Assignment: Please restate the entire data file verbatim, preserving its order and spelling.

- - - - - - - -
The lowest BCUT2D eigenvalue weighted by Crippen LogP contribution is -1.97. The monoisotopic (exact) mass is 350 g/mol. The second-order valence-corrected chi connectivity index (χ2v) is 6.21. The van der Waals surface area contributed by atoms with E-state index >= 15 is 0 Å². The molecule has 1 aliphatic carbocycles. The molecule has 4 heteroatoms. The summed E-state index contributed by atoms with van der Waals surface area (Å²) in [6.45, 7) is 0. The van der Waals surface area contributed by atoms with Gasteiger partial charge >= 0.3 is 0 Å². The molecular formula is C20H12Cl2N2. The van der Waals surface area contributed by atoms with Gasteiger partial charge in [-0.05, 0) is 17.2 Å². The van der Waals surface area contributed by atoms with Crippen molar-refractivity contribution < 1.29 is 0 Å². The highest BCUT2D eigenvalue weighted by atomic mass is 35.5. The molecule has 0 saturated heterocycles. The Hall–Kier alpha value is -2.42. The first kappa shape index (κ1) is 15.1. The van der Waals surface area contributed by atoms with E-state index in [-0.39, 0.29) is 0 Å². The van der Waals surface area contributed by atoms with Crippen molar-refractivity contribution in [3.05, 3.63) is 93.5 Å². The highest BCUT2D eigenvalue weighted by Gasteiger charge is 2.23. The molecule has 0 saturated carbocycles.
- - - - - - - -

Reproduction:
The lowest BCUT2D eigenvalue weighted by Crippen LogP contribution is -1.97. The monoisotopic (exact) mass is 350 g/mol. The second-order valence-corrected chi connectivity index (χ2v) is 6.21. The van der Waals surface area contributed by atoms with E-state index >= 15 is 0 Å². The molecule has 1 aliphatic carbocycles. The molecule has 4 heteroatoms. The summed E-state index contributed by atoms with van der Waals surface area (Å²) in [6.45, 7) is 0. The van der Waals surface area contributed by atoms with Gasteiger partial charge >= 0.3 is 0 Å². The molecular formula is C20H12Cl2N2. The van der Waals surface area contributed by atoms with Gasteiger partial charge in [-0.05, 0) is 17.2 Å². The van der Waals surface area contributed by atoms with Crippen molar-refractivity contribution < 1.29 is 0 Å². The highest BCUT2D eigenvalue weighted by atomic mass is 35.5. The molecule has 0 saturated heterocycles. The Hall–Kier alpha value is -2.42. The first kappa shape index (κ1) is 15.1. The van der Waals surface area contributed by atoms with E-state index in [-0.39, 0.29) is 0 Å². The van der Waals surface area contributed by atoms with Crippen molar-refractivity contribution in [3.05, 3.63) is 93.5 Å². The highest BCUT2D eigenvalue weighted by Gasteiger charge is 2.23. The molecule has 0 saturated carbocycles.